Africa suffers from adjectives: hopeless, dark, rising. Good or bad they are all wrong and should be banned. The only adjectives we should use these days should convey only the size and complexity of the continent. Vast, varied and complex are fine.
At the Financial Times Africa Conference on Monday the mood began gloomily with talk of the collapse of oil and mining prices. Ivan Glasenberg, the CEO of Glencore, the world’s biggest mining company whose shares are now almost junk, was the opening speaker. He blamed hedge funds and other mining houses for pushing down the price of commodities. He told rival miners to shut unprofitable mines to keep the price up. They must be smirking. Welcome to capitalism Mr Glasenberg!
For those who thought that Africa was simply a pile of raw commodities waiting to be exploited and exported this was a depressing start to the conference. All African countries produce minerals and about 20 are – or are about to become – serious oil producers. After the devastation of African economies by the IMF and World Bank reforms of the 1980s and 1990s, very few African countries produced anything else except minerals. But that has all changed. Mobile phones and banking services are leading the way and creating wealth for a new middle class. At the rest of the FT Conference, speaker after speaker talked up the continent’s dynamism and immense prospects. The gloom of that first session soon lifted.
By coincidence, on the same day the Mo Ibrahim Foundation launched its 2015 Index of African governance. Of the continent’s 54 nation states, 33 are doing better, 21 are doing worse, and the headline is that human rights and human development are doing better but safety and the rule of law and economic opportunity are doing worse.
On “Sustainable Economic Opportunity”, the index shows 29 countries declining this year. Some, like Angola, are oil producers affected by the collapse of its price. Others, like Namibia and Botswana, rely on other mineral exports. Countries rich in minerals like South Sudan and Libya are wrecked by war although Somalia, which has been at war since the late 1980s, is improving. And among the countries with declining economic opportunity there are countries whose economies are more diverse – for example Uganda, Ethiopia and Tunisia.
The World Bank predicts that sub-Saharan Africa’s growth will be 4.2% this year, down a little from last year, but picking up to 5% in 2017. If you discount two points for the rise in population, that is still better than much of the rest of the world. Of the three biggest economies, Nigeria and Angola are hit by the fall in the oil price, and South Africa is in the doldrums under a government which lacks vision and leadership.
What is fascinating is to see that the bottom quartile of the governance index contains eight of Africa’s oil producers. The others at the bottom of the list have – or have recently had – civil wars. No surprise that Somalia, South Sudan and Central African Republic are all in the bottom quartile. But there are only three oil producers in the top quartile, and all of them were well-established democracies before the oil was discovered. Oil can be profoundly anti-democratic because rulers come to depend on oil traders for their budgets, rather than taxes from the people.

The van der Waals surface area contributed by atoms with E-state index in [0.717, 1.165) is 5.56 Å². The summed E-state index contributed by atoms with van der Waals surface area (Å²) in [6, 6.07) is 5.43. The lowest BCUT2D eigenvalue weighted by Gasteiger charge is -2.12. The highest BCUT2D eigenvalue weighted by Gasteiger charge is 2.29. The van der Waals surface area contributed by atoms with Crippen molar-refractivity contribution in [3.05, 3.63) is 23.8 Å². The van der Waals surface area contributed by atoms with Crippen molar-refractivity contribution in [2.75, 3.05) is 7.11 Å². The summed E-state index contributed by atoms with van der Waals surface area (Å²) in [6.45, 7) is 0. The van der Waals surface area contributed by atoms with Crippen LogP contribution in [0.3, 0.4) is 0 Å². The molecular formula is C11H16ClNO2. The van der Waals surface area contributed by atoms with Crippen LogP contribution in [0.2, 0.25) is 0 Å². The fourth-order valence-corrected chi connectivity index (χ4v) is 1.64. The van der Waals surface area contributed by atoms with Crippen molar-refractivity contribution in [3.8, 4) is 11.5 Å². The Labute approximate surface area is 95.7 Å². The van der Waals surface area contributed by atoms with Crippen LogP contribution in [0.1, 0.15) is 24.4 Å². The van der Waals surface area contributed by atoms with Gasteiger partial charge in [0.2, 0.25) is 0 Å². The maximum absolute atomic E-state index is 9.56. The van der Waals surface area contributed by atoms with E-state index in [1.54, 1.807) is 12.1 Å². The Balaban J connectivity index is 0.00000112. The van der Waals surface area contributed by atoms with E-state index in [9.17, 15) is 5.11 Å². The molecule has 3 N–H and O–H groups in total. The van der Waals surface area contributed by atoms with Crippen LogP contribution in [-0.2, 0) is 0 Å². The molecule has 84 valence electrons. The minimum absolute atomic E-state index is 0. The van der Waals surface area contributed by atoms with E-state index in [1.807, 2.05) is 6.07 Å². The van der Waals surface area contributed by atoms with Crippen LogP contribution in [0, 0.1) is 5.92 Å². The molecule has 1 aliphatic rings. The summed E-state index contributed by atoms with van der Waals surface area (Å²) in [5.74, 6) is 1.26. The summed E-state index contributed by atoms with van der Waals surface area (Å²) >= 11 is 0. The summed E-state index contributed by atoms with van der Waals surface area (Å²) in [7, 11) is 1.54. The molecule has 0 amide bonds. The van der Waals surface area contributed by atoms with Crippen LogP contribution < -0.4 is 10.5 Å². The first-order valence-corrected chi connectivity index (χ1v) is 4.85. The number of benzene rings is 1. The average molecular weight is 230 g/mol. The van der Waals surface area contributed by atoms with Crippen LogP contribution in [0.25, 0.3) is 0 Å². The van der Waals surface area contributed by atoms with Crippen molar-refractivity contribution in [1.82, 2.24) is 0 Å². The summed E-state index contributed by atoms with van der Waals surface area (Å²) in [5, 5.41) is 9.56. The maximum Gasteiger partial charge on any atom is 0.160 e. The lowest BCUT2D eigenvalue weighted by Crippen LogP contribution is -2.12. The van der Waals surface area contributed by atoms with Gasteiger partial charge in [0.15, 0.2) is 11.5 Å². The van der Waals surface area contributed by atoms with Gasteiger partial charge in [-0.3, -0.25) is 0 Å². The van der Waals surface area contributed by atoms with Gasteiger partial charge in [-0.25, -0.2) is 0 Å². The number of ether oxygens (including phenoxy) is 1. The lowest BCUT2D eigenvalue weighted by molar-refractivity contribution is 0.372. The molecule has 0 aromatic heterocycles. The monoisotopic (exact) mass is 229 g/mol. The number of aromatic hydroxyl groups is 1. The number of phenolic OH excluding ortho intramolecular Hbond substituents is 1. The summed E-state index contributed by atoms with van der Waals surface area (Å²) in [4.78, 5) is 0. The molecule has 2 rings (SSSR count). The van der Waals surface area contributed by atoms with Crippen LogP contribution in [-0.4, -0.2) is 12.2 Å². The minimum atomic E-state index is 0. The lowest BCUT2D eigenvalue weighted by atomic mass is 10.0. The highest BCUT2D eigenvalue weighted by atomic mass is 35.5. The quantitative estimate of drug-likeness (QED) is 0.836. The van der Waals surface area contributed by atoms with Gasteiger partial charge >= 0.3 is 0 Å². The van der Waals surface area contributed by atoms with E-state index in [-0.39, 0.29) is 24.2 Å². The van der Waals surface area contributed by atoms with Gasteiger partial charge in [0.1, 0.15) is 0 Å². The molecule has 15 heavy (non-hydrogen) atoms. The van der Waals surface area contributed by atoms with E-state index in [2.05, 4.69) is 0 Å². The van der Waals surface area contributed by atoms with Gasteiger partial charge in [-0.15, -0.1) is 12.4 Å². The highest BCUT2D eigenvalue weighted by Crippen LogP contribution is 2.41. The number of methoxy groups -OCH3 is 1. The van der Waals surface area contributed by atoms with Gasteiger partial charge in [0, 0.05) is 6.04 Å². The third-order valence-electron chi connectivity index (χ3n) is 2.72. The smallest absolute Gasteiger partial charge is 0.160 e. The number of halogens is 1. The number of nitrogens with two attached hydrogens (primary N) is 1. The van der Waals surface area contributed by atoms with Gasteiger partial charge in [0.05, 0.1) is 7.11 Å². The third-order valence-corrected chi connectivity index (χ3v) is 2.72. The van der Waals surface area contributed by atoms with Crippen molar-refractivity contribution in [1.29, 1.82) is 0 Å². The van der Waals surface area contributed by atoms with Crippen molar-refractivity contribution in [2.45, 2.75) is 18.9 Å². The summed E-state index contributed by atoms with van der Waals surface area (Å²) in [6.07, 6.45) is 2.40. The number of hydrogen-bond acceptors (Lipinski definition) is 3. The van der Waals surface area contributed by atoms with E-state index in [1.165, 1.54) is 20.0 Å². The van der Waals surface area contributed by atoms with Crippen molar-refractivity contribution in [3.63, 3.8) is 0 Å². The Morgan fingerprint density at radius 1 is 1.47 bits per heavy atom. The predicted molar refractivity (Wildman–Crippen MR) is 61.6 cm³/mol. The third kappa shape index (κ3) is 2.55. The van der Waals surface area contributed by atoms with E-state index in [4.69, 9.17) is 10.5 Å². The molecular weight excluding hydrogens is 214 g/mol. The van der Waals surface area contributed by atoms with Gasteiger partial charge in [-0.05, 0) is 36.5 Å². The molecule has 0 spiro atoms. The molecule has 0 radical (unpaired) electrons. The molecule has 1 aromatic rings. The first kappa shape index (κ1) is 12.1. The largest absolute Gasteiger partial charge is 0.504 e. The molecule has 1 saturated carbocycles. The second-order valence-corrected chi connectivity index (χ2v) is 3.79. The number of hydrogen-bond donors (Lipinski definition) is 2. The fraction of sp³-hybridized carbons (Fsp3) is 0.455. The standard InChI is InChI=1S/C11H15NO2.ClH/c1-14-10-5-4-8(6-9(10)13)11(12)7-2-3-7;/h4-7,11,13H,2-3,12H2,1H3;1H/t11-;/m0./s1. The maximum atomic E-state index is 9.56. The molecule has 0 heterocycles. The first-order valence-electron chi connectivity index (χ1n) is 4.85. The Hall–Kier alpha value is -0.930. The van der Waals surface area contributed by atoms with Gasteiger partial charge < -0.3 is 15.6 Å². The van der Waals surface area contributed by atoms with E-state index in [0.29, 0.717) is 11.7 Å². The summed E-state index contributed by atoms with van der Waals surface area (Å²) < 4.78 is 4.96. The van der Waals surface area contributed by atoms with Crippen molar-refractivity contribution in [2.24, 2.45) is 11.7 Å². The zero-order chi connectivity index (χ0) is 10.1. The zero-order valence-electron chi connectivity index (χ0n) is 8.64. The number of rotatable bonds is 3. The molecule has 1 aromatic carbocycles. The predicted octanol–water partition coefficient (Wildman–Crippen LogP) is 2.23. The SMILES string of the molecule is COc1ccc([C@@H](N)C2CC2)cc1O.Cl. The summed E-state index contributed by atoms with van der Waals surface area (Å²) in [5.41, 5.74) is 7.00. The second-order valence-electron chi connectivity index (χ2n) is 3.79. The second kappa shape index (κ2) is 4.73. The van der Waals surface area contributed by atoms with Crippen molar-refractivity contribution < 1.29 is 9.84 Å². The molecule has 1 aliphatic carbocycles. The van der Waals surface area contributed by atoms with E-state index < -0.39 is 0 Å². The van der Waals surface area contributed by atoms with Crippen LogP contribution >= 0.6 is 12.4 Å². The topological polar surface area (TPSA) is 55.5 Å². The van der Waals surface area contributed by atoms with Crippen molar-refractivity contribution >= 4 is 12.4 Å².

Wars in Africa have declined steadily in number and intensity since 2000 but what the index calls “Safety and the Rule of Law” has got worse this year. Even in the top ranked countries – Mauritius, Botswana, Cabo Verde, Namibia, Seychelles and Ghana – security has got worse. It has also worsened in 31 others, some through state breakdown like in Somalia, others through state terrorism against its own citizens or a power struggle at the top as in Burundi.
24 countries have declined in the “Participation and Human Rights” which is hardly surprising but worrying because since more and more young people will be leaving school and finding there is no employment, they will drift to the towns where they will see the luxurious lifestyle of their rulers. This may lead to demands for a better life. But the Index also shows that in 30 countries sustainable economic opportunities are also declining.
The reasons for this are clear. Chinese economic engagement in Africa is reducing although there will be no sudden withdrawal. And the strength of the dollar means that remittances may decline too. So if this does not turn around soon I suspect the newly urban young will fight for change. The only good news here is that both in Nigeria and South Africa, the biggest economic drivers of the continent’s economy, opportunities are improving. And the decline in investment from outside the continent may mean that wealthy Africans who keep their money offshore or in London or New York may start to bring it back. More African entrepreneurs may emerge to fill the gap. Any further generalisation about Africa’s economies is hard to make. Mixed and unpredictable are the only appropriate adjectives for Africa in 2016.